Will Shringla's visit reshape the complex relations between Bangladesh, India and China?

Bangladesh takes a neutral position to whatever happens between the two Asian giants, but Chinese President Xi Jinping's growing influence and strong defence ties with Bangladesh are making India concerned, writes Sarmin Akhter for South Asia Monitor

Sarmin Akter Sep 03, 2020
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The impact of the rise of India and China on the global stage, the international system and the West is also felt acutely in the economic, political and foreign policy realm of Bangladesh. Bangladesh, however, would like to exploit the economic and political opportunities provided by the rise of both the Asian countries but do not wish to be used as a proxy by either and this makes a complex triangle between Bangladesh, India and China.

India has been a long-standing friend of Bangladesh and has played a significant role in the independence of Bangladesh. Since then both are trade, economic and development partners as compared to others in the South Asian region. Yet, Bangladesh has been expressing its disappointment over the pending Teesta river water sharing agreement, border killing, Rohingya influx, and trade deficit. Though Bangladesh described as "national matter" of India as it undertook the National Register of Citizens (NRC) and Citizenship (Amendment) Act (CAA), both the NRC and CAA has created a lot of discomfort in Bangladesh.

Though China opposed Bangladesh’s Independence, it has now developed bilateral ties by being the largest investor, foremost importer, and the biggest trading partner having $18 billion trade transactions in 2019. Bangladesh armed forces are also equipped with Chinese arms, including fighter aircraft, tanks, missile launchers and several weapon systems. Recently, China has granted $1 billion for Teesta irrigation project and 97 percent Bangladeshi products to enjoy zero tariffs to the Chinese market from July 1. However, Indian officials secretly complained that Chinese trade concessions can push Bangladesh into a ‘dual deficit and debt trap.’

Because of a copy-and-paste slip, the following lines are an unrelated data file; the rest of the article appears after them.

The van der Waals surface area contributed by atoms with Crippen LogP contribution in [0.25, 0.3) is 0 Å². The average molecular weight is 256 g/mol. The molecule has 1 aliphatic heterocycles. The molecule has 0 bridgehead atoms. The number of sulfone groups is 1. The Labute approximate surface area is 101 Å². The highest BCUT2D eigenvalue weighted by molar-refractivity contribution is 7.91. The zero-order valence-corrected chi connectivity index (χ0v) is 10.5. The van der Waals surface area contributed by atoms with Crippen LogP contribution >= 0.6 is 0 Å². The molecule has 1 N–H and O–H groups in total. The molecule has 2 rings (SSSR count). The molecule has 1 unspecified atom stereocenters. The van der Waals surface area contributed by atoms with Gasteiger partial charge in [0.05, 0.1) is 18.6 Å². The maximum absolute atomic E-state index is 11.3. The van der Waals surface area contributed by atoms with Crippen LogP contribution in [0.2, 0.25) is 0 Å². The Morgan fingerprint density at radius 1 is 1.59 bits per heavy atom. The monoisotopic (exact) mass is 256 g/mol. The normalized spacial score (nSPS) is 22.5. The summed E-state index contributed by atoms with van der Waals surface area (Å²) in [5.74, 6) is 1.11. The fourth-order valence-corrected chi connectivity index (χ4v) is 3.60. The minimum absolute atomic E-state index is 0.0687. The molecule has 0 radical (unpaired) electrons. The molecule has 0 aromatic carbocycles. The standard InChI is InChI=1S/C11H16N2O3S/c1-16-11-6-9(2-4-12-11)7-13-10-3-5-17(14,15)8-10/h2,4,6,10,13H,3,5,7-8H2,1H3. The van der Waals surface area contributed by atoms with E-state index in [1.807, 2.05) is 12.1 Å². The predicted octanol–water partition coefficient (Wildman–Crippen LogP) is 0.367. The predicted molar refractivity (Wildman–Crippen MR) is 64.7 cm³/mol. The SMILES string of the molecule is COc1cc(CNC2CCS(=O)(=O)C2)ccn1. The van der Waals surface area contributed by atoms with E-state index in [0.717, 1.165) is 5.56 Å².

Undoubtedly, geopolitical tensions between India and China continue to escalate and there are apprehensions of potential disruption of bilateral ties between New Delhi and Beijing after the deadly Galwan Valley clashes left at least 20 Indian soldiers dead. The Indian government later announced a ban on 59 Chinese apps, including TikTok, WeChat and UC Browser and Xiaomi's Mi Community over national security concerns amid the border tussle in Ladakh. India subsequently banned more apps, taking the total of banned apps to 224, and reportedly reviewing other well-known Chinese companies for their alleged links with China’s People's Liberation Army (PLA).

A neutral Bangladesh

Bangladesh takes a neutral position to whatever happens between the two Asian giants, but Chinese President Xi Jinping's growing influence and strong defence ties with Bangladesh are making India concerned. Siegfried O Wolf, director of research at the South Asia Democratic Forum (SADF), a Brussels-based think tank, and Senior Researcher (affiliated member) at the South Asia Institute (SAI), Heidelberg University, says, “China’s increasing influence in South Asia poses a massive challenge to New Delhi for both political and security reason.”

India is the closest neighbour of all time, more than others, and so it expects more from India. But India lacks the capability to implement any project within the stipulated time frame as compared to China. Also, reciprocity from India’s side appears less visible and that creates the gap. However, India granted 10 broad gauge diesel locomotives to Bangladesh less than five days after Bangladesh allowed Indian goods for its Northeast to dock at the Chittagong port for the first time since its Independence in July. Bangladesh Foreign Minister A K Abdul Momen thanked India and said, “This amazing breakthrough would help bring our two people even closer and further take the rock-solid bilateral relations to new heights.”

Shringla's sudden visit